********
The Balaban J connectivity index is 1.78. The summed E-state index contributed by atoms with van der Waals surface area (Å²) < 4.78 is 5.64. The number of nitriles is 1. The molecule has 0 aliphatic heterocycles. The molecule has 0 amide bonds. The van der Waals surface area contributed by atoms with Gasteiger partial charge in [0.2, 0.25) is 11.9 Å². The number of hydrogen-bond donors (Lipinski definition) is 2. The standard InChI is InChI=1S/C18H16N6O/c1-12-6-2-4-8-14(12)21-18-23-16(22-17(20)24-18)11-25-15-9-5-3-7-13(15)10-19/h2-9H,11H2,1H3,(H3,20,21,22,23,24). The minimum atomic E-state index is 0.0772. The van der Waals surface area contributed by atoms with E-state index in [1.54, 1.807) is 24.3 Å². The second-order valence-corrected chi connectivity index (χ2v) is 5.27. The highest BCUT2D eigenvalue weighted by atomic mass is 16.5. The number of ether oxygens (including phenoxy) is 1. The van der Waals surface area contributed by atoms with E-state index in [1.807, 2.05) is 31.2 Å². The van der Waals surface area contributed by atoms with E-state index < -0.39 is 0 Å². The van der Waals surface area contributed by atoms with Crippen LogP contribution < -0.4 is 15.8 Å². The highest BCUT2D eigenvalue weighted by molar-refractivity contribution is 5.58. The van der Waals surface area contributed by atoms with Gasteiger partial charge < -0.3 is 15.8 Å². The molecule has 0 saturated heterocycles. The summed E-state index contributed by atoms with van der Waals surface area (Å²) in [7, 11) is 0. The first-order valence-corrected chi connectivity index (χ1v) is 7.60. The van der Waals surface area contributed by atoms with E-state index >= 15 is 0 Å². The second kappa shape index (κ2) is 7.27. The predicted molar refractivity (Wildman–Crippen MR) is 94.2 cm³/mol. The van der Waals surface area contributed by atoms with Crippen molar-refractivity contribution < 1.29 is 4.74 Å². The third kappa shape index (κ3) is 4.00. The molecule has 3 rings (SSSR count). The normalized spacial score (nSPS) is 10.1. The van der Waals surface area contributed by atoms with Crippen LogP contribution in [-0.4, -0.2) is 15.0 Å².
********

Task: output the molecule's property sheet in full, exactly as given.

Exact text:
The Balaban J connectivity index is 1.78. The summed E-state index contributed by atoms with van der Waals surface area (Å²) < 4.78 is 5.64. The number of nitriles is 1. The molecule has 0 aliphatic heterocycles. The molecule has 0 amide bonds. The van der Waals surface area contributed by atoms with Gasteiger partial charge in [0.2, 0.25) is 11.9 Å². The number of hydrogen-bond donors (Lipinski definition) is 2. The standard InChI is InChI=1S/C18H16N6O/c1-12-6-2-4-8-14(12)21-18-23-16(22-17(20)24-18)11-25-15-9-5-3-7-13(15)10-19/h2-9H,11H2,1H3,(H3,20,21,22,23,24). The minimum atomic E-state index is 0.0772. The van der Waals surface area contributed by atoms with E-state index in [1.54, 1.807) is 24.3 Å². The second-order valence-corrected chi connectivity index (χ2v) is 5.27. The highest BCUT2D eigenvalue weighted by atomic mass is 16.5. The number of ether oxygens (including phenoxy) is 1. The van der Waals surface area contributed by atoms with E-state index in [1.807, 2.05) is 31.2 Å². The van der Waals surface area contributed by atoms with E-state index < -0.39 is 0 Å². The van der Waals surface area contributed by atoms with Crippen LogP contribution < -0.4 is 15.8 Å². The highest BCUT2D eigenvalue weighted by molar-refractivity contribution is 5.58. The van der Waals surface area contributed by atoms with Gasteiger partial charge < -0.3 is 15.8 Å². The molecule has 0 saturated heterocycles. The summed E-state index contributed by atoms with van der Waals surface area (Å²) in [7, 11) is 0. The first-order valence-corrected chi connectivity index (χ1v) is 7.60. The van der Waals surface area contributed by atoms with E-state index >= 15 is 0 Å². The second kappa shape index (κ2) is 7.27. The predicted molar refractivity (Wildman–Crippen MR) is 94.2 cm³/mol. The van der Waals surface area contributed by atoms with Crippen molar-refractivity contribution < 1.29 is 4.74 Å². The third kappa shape index (κ3) is 4.00. The molecule has 3 rings (SSSR count). The normalized spacial score (nSPS) is 10.1. The van der Waals surface area contributed by atoms with Crippen LogP contribution in [-0.4, -0.2) is 15.0 Å².